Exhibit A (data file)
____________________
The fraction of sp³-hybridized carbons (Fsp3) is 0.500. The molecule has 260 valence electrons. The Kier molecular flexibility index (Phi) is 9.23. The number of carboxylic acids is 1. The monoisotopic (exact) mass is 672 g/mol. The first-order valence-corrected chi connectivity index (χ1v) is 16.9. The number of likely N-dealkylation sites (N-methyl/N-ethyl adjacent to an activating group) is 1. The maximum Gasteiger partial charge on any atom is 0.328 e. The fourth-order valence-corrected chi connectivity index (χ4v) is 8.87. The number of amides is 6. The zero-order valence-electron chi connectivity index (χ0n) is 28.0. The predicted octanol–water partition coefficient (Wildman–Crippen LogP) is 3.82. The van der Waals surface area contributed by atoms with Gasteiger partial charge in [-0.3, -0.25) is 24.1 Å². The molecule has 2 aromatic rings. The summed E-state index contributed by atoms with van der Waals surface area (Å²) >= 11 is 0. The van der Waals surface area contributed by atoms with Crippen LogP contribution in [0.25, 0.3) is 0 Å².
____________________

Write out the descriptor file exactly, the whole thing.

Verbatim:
The fraction of sp³-hybridized carbons (Fsp3) is 0.500. The molecule has 260 valence electrons. The Kier molecular flexibility index (Phi) is 9.23. The number of carboxylic acids is 1. The monoisotopic (exact) mass is 672 g/mol. The first-order valence-corrected chi connectivity index (χ1v) is 16.9. The number of likely N-dealkylation sites (N-methyl/N-ethyl adjacent to an activating group) is 1. The maximum Gasteiger partial charge on any atom is 0.328 e. The fourth-order valence-corrected chi connectivity index (χ4v) is 8.87. The number of amides is 6. The zero-order valence-electron chi connectivity index (χ0n) is 28.0. The predicted octanol–water partition coefficient (Wildman–Crippen LogP) is 3.82. The van der Waals surface area contributed by atoms with Gasteiger partial charge in [-0.3, -0.25) is 24.1 Å². The molecule has 2 aromatic rings. The summed E-state index contributed by atoms with van der Waals surface area (Å²) >= 11 is 0. The van der Waals surface area contributed by atoms with Crippen LogP contribution in [0.25, 0.3) is 0 Å².